Poet Kent Shaw is the next in our series of wanderers. Kent’s peripatetic nature has led him out to sea and back again. Landlubbers in West Virginia have got him now, and here’s what he has to say about it.
Where do you originally come from?
I want to say St. Louis. Because it makes me proud to say I’m from the Midwest. I understand for some people Midwesterners are dull. But what’s really dull is Oklahoma, where I spent at least half of my childhood. Everything in Oklahoma is flat. The oldest mountain range in the United States, the Arbuckles, are in Oklahoma, and before the state could be accepted into the union, it had to agree to push the mountains into the earth so that the whole state would be an undying, uniform flatness. There is nothing mythic in Oklahoma. I think I might have broken my fingers in Oklahoma trying to dig up red clay. That’s the most remarkable part of Oklahoma.
But I am from St. Louis. Because the eight years I lived in Oklahoma, I wished I could live in St. Louis. And when I was discharged from the Navy I returned to St. Louis. And, honestly, my wife and I have established a careful account for my emotional immaturity where you have to subtract 8 years from my age to find my Actual Human Maturity. In Actual Human Maturity terms, my years from 24-35 were still formative, like they were on the edge of my childhood. And since I was living in St. Louis during those years, it is undeniably proven that I am of St. Louis stock.
What geographical area would you say defines you as a person and maybe also as a writer? This can be a specific place (New York, Cleveland) or a geographical element (mountains, prairies, ocean). How has this place or element defined your work, if it all?
I like oceans. I am writing poems for a third book right now, and there are oceans everywhere. Moving in. Imposing themselves. Employing financial derivatives. Posing for sculptures. The title to my second book (in manuscript) is Gigantic. The title to my first book (published) is Calenture. And these are both codes for OCEANS EVERYWHERE, MOTHER FUCKERS!! The first time I saw the ocean at sea was in the middle of the North Atlantic. We were steaming to the Persian Gulf. I had followed some friends up to the top of the Tower to look out at the ocean. And there aren’t words for what I saw. The ocean is gigantic. It is blue. But not the blue you’re thinking. It’s a deep blue. The darkest blue. The blue that you reach for from 10-stories at the top of the Tower on the U.S.S Eisenhower, but I assure you that’s still not the blue that you’re thinking. I will be in love with that blue for the rest of my life.
Describe where you are now–describe a few things you’ve learned about this new place that have surprised/frightened/frustrated you?
I live in West Virginia now. And I don’t belong here. And this isn’t an I’m-supposed-to-be-from-the-Midwest kind of non-belonging. West Virginia feels like a foreign country. And I don’t know why that is. But I am not of these people. I felt the same way when I lived in Houston. I am not, will not be, cannot be, have no wish to be Texan. Even a Houston, Texan. I could comfortably spectate on Texans. They are fascinatingly arrogant. But there is something about West Virginians, and I haven’t learned how I am supposed to fit among them.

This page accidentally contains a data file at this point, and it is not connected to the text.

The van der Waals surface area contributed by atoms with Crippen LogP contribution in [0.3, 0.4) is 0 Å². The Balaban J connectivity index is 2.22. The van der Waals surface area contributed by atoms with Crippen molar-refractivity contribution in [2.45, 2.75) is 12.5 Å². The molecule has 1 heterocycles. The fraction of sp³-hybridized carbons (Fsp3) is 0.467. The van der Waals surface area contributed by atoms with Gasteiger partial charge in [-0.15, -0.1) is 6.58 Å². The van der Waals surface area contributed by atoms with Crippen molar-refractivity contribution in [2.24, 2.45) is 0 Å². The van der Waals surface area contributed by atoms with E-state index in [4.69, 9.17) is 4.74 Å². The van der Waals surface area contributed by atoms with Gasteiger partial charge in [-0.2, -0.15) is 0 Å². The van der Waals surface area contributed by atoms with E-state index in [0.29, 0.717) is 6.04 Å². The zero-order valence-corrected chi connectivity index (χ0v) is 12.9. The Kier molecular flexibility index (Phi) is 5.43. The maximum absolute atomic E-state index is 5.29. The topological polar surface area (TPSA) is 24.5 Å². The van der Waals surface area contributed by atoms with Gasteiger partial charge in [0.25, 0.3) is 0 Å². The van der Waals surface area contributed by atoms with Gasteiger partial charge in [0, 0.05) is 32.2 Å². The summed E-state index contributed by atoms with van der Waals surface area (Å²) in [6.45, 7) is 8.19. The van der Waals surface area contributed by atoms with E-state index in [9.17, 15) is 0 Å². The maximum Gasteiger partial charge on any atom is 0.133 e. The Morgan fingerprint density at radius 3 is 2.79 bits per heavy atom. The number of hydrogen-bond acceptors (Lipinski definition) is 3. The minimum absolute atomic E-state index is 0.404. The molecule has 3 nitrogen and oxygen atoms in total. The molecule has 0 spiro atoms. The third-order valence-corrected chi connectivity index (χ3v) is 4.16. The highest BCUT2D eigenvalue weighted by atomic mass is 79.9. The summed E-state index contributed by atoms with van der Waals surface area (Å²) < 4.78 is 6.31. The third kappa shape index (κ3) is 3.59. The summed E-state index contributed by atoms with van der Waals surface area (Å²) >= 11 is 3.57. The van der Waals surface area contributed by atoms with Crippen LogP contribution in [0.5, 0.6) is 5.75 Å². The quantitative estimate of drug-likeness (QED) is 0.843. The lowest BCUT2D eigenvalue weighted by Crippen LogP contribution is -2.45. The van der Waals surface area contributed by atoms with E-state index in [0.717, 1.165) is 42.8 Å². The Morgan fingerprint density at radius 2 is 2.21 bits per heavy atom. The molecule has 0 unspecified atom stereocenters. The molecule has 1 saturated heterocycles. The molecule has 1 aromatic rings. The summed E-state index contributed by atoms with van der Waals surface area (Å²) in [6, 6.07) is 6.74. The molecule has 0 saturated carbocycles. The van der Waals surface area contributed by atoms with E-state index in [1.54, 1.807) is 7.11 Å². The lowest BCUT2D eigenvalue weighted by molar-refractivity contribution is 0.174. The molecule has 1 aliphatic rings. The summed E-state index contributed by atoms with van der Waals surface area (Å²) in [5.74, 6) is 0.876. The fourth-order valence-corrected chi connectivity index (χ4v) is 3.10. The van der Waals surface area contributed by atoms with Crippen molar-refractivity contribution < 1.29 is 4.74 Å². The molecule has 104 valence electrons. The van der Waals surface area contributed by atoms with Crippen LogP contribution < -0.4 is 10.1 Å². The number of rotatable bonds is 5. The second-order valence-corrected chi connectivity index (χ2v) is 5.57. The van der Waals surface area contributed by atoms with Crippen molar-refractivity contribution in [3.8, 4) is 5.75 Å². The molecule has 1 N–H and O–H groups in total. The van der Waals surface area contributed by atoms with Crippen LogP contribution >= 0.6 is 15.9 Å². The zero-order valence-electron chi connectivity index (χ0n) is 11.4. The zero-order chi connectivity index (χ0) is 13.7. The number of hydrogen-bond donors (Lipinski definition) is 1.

I am frightened by the poverty in this state. It is insidious. It is unrelenting. I looked up the median income for Huntington, where I live, and it’s a third of the national average. This is no joke. The people who have money live in the mountains so that they are looking down on the city. I used to mock that “noble steed” they put at the doorway for P. F. Chang’s. I thought it was a piece of suburban kitsch. A couple weeks ago, my wife and I took a day trip to Lexington, and I thought the horse aesthetically pleasing.
How has your current location filtered into your work or your writing life?
The geography of the state is gorgeous. I drive 45 minutes to work. The sunrise over the mountains is beautiful. The trees, bare of leaves, standing in formation at either side of the highway are beautiful. Last year leaving a Starbucks, I saw a herd of 20 deer leaping along the edge of a mountain, and I felt a rush of life. I don’t understand mountains, which is to say I feel humbled and troubled and awed being among them.
Before we moved here, there were mountains in my poems, but they were the Rocky Mountains. My mother lives in Denver. Coming here the fall of last year, the mountains started showing up everywhere in my writing. I suppose mountains and oceans are the primary population of my poems. Essentially I put anything that’s bigger than me in my poems. And since I’m not really that tall, that usually includes most people I meet. And a lot of these people are from West Virginia. And I keep trying to figure out what they’re doing there. And what they think of me.
About the Author
Kent Shaw’s first book Calenture was published by University of Tampa Press. His poems have since appeared in The Believer, Ploughshares, Boston Review, TriQuarterly and elsewhere. He is currently an Assistant Professor at West Virginia State University.
Read Kent’s review of Murder Ballad by Jane Springer at The Rumpus here: